The Urban Grind

It's the Little Things that Sustain


"Pastor Josh, I wanted you to have this cross.  It's been in my family four generations.  Many of my family members have worn it while assisting with the Lord's Supper.  Take it with you in your ministry in Alton Park," is what I heard on the phone yesterday morning.  An aging storyteller Christyna exaggerated the whole four generations thing considering the stamp on the back says 1974, but hey, no biggie.  The cross was delivered to me by a sweet encourager of Bridge City Community since day one, June.  

June supported me from day one by paying for a newspaper subscription so that I was keeping my finger on the pulse of Chattanooga.  Regularly checking in and offering a word of encouragement June called me last week to ask if we could meet up so she could deliver a gift from a very concerned, elderly woman who keeps BCC in her prayers.  As we sat in the lobby of the school my children attend yesterday she shared how she used to give Christyna rides to church, the grocery story, and elsewhere while living in an assisted care facility - until she was evicted by doubled rent and forced to move thirty minutes outside of the city.  After not hearing from her for a while June received a package in the mail and a phone call.  

The package contained a neatly wrapped cross and a short note scribbled on an aged, bifold card.  Inside Christyna (admittedly a touch senile) reminded me of her prayer for our ministry and how she viewed me as a modern day apostle.  Definitely far too generous a title for me but sincere nonetheless.  As I read the note I held back tears because church planting is a loneley adventure.  The work of an urban mission is rought with speedbumps, hurdles, and failure.  Often it's difficult to discern victory from defeat and most days anxiety and isolation are forcibly repressed in order to avoid quitting altogether.  In the face of mighty challenges such as these it's the little things that sustain.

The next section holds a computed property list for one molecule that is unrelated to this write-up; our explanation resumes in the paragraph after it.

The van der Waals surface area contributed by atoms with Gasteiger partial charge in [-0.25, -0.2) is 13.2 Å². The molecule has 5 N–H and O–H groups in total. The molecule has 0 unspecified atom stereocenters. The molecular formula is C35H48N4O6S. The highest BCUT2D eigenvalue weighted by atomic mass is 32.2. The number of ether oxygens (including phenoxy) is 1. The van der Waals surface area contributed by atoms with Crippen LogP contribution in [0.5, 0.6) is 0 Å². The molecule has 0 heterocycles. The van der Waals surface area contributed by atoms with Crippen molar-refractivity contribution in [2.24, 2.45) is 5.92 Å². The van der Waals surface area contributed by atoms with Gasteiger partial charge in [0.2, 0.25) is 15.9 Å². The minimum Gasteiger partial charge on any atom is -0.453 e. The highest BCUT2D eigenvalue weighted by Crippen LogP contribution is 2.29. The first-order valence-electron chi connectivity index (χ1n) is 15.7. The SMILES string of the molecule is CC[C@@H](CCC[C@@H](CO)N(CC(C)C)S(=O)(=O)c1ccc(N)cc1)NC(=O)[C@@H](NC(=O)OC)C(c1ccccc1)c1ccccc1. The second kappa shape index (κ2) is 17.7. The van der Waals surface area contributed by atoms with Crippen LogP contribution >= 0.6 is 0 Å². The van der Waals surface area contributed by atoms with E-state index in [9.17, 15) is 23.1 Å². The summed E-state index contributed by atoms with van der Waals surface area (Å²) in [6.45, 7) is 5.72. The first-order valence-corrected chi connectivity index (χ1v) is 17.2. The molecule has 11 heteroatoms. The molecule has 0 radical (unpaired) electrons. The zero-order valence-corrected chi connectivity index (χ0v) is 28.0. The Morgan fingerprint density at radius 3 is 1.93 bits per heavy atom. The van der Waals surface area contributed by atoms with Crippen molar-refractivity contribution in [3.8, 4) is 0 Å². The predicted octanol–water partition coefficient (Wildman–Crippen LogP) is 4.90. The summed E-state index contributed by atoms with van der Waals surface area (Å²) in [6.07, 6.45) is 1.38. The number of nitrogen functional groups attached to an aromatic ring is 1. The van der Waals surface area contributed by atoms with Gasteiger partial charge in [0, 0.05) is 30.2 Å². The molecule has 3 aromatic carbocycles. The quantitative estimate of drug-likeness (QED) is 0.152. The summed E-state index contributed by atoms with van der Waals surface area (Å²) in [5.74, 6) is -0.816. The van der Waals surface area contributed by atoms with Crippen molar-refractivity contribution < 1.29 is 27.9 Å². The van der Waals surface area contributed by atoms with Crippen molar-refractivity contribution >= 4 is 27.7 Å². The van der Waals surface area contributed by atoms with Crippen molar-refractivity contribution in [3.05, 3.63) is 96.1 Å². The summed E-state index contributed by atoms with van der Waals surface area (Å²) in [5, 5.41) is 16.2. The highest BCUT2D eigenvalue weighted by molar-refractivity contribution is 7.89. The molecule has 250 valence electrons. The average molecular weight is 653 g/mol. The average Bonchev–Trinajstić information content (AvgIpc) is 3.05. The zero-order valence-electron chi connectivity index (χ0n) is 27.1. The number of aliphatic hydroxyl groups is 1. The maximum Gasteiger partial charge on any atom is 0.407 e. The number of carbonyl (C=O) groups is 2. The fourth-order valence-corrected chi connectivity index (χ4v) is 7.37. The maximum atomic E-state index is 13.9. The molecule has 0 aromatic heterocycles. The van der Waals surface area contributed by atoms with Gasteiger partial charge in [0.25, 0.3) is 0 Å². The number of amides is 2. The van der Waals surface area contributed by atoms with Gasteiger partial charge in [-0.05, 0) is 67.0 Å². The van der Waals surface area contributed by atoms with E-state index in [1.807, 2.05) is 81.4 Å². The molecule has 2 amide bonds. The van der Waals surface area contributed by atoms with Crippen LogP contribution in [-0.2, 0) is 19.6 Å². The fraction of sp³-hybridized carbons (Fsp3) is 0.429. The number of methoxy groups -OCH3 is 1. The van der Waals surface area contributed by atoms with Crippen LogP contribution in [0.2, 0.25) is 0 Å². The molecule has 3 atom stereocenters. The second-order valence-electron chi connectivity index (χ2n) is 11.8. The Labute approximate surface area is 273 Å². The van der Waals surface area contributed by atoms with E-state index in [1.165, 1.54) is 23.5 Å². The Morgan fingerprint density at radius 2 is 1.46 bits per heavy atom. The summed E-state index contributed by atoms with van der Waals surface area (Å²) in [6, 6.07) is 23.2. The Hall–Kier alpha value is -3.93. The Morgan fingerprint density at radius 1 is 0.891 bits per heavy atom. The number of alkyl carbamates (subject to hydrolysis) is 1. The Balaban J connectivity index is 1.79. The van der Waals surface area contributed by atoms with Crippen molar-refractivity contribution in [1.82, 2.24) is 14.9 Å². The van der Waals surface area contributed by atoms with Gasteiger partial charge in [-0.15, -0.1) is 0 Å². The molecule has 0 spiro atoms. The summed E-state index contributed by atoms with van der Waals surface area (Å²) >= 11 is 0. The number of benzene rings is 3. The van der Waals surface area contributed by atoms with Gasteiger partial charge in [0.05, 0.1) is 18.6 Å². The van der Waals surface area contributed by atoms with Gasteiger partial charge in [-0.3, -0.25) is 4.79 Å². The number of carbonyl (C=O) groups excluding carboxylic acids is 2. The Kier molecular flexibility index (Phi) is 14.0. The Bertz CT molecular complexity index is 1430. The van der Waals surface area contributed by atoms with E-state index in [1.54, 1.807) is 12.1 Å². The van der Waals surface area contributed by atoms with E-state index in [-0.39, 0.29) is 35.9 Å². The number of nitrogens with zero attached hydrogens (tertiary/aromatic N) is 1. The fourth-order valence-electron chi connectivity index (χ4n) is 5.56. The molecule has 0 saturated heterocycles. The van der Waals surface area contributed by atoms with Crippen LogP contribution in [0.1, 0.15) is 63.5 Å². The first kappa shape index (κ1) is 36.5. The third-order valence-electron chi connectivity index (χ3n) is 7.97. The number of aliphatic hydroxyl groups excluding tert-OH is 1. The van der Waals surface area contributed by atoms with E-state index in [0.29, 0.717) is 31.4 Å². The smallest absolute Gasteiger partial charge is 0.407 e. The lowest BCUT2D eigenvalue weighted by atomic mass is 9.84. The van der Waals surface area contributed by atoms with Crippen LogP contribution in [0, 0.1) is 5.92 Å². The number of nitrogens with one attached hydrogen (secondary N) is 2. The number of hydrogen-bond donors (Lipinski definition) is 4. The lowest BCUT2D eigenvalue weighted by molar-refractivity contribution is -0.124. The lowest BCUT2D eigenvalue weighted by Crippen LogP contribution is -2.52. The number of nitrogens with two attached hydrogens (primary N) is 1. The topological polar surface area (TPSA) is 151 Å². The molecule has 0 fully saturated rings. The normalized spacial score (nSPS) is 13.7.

A trinket cross from 1974 doesn't seem like much but that small token from Christyna meant the world to me.  It is a tangible reminder of the burden Christ bore for me so that my burdens wouldn't be too heavy - the yoke of isolation, anxiety, uncertainy, and loneliness.  The shaky handwritten note was a stretch in its designation of apostleship but in that small 3"x5" notecard I was covered by the prayers of a sister in Christ.  The brief phone call to thank a eighty-something year old, half-senile storyteller for her generous donation to our urban mission was a little thing of beauty.  The Enemy prowls around seeking out who he may devour and most times this is not an aggressive, noisy, discernable hunt - usually it is a quiet stalk that seeks to silently choke out the life-giving promises of God. 

Thank you Christyna.  Thank you June.  Thank you for a word of encouragement, a note, a cross, and a phone call.  Thank you for reminding me that it's not the mighty miracles but the little things that sustain.

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